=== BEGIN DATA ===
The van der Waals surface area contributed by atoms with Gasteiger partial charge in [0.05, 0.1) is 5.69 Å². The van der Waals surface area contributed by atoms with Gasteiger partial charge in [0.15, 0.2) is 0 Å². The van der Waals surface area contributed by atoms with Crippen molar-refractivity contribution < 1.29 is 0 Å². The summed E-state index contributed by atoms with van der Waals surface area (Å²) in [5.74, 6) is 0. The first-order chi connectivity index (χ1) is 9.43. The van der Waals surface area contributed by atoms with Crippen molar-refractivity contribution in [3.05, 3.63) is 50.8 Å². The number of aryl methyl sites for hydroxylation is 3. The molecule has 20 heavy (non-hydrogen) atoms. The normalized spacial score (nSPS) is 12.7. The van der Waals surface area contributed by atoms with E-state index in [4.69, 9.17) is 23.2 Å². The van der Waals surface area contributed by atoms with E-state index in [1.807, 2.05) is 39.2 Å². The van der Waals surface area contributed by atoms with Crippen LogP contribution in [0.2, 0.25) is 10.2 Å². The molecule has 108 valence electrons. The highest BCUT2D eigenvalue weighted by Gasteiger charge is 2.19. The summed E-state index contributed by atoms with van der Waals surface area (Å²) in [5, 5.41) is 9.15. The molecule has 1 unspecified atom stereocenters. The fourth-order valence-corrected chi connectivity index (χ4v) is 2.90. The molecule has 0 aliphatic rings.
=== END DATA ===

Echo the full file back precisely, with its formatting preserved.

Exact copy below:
The van der Waals surface area contributed by atoms with Gasteiger partial charge in [0.05, 0.1) is 5.69 Å². The van der Waals surface area contributed by atoms with Gasteiger partial charge in [0.15, 0.2) is 0 Å². The van der Waals surface area contributed by atoms with Crippen molar-refractivity contribution < 1.29 is 0 Å². The summed E-state index contributed by atoms with van der Waals surface area (Å²) in [5.74, 6) is 0. The first-order chi connectivity index (χ1) is 9.43. The van der Waals surface area contributed by atoms with Crippen molar-refractivity contribution in [3.05, 3.63) is 50.8 Å². The number of aryl methyl sites for hydroxylation is 3. The molecule has 20 heavy (non-hydrogen) atoms. The normalized spacial score (nSPS) is 12.7. The van der Waals surface area contributed by atoms with E-state index in [4.69, 9.17) is 23.2 Å². The van der Waals surface area contributed by atoms with E-state index in [1.807, 2.05) is 39.2 Å². The van der Waals surface area contributed by atoms with Crippen LogP contribution in [0.2, 0.25) is 10.2 Å². The molecule has 108 valence electrons. The highest BCUT2D eigenvalue weighted by Gasteiger charge is 2.19. The summed E-state index contributed by atoms with van der Waals surface area (Å²) in [5, 5.41) is 9.15. The molecule has 1 unspecified atom stereocenters. The fourth-order valence-corrected chi connectivity index (χ4v) is 2.90. The molecule has 0 aliphatic rings.